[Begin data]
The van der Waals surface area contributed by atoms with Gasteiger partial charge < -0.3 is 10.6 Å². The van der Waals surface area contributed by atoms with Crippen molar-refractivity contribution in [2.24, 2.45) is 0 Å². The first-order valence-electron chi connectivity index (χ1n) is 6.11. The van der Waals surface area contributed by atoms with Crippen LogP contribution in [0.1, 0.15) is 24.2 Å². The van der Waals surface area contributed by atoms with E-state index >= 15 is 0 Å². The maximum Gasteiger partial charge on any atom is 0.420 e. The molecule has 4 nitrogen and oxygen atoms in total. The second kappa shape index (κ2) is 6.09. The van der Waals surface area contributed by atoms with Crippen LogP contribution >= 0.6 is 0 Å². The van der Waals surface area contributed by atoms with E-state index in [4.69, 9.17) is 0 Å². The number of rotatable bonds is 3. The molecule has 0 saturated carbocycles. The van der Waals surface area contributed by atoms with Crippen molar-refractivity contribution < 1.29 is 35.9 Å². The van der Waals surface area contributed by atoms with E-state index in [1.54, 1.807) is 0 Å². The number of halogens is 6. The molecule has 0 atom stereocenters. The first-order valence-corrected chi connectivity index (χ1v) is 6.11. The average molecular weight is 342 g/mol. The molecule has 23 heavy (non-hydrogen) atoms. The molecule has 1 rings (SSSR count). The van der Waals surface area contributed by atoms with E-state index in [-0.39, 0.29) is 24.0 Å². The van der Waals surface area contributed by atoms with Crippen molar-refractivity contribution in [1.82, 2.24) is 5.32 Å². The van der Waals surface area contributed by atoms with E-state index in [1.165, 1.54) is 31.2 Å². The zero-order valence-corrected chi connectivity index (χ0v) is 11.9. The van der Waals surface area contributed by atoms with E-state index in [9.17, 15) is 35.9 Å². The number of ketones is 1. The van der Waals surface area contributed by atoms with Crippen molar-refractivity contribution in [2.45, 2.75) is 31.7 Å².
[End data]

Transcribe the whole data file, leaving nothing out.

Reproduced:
The van der Waals surface area contributed by atoms with Gasteiger partial charge < -0.3 is 10.6 Å². The van der Waals surface area contributed by atoms with Crippen molar-refractivity contribution in [2.24, 2.45) is 0 Å². The first-order valence-electron chi connectivity index (χ1n) is 6.11. The van der Waals surface area contributed by atoms with Crippen LogP contribution in [0.1, 0.15) is 24.2 Å². The van der Waals surface area contributed by atoms with E-state index >= 15 is 0 Å². The maximum Gasteiger partial charge on any atom is 0.420 e. The molecule has 4 nitrogen and oxygen atoms in total. The second kappa shape index (κ2) is 6.09. The van der Waals surface area contributed by atoms with Crippen LogP contribution >= 0.6 is 0 Å². The van der Waals surface area contributed by atoms with E-state index in [4.69, 9.17) is 0 Å². The number of rotatable bonds is 3. The molecule has 0 saturated carbocycles. The van der Waals surface area contributed by atoms with Crippen molar-refractivity contribution < 1.29 is 35.9 Å². The van der Waals surface area contributed by atoms with E-state index in [1.54, 1.807) is 0 Å². The number of halogens is 6. The molecule has 0 atom stereocenters. The first-order valence-corrected chi connectivity index (χ1v) is 6.11. The average molecular weight is 342 g/mol. The molecule has 23 heavy (non-hydrogen) atoms. The molecule has 1 rings (SSSR count). The van der Waals surface area contributed by atoms with E-state index in [-0.39, 0.29) is 24.0 Å². The van der Waals surface area contributed by atoms with Crippen molar-refractivity contribution in [1.82, 2.24) is 5.32 Å². The van der Waals surface area contributed by atoms with E-state index in [1.165, 1.54) is 31.2 Å². The zero-order valence-corrected chi connectivity index (χ0v) is 11.9. The van der Waals surface area contributed by atoms with E-state index in [9.17, 15) is 35.9 Å². The number of ketones is 1. The van der Waals surface area contributed by atoms with Crippen molar-refractivity contribution in [2.45, 2.75) is 31.7 Å².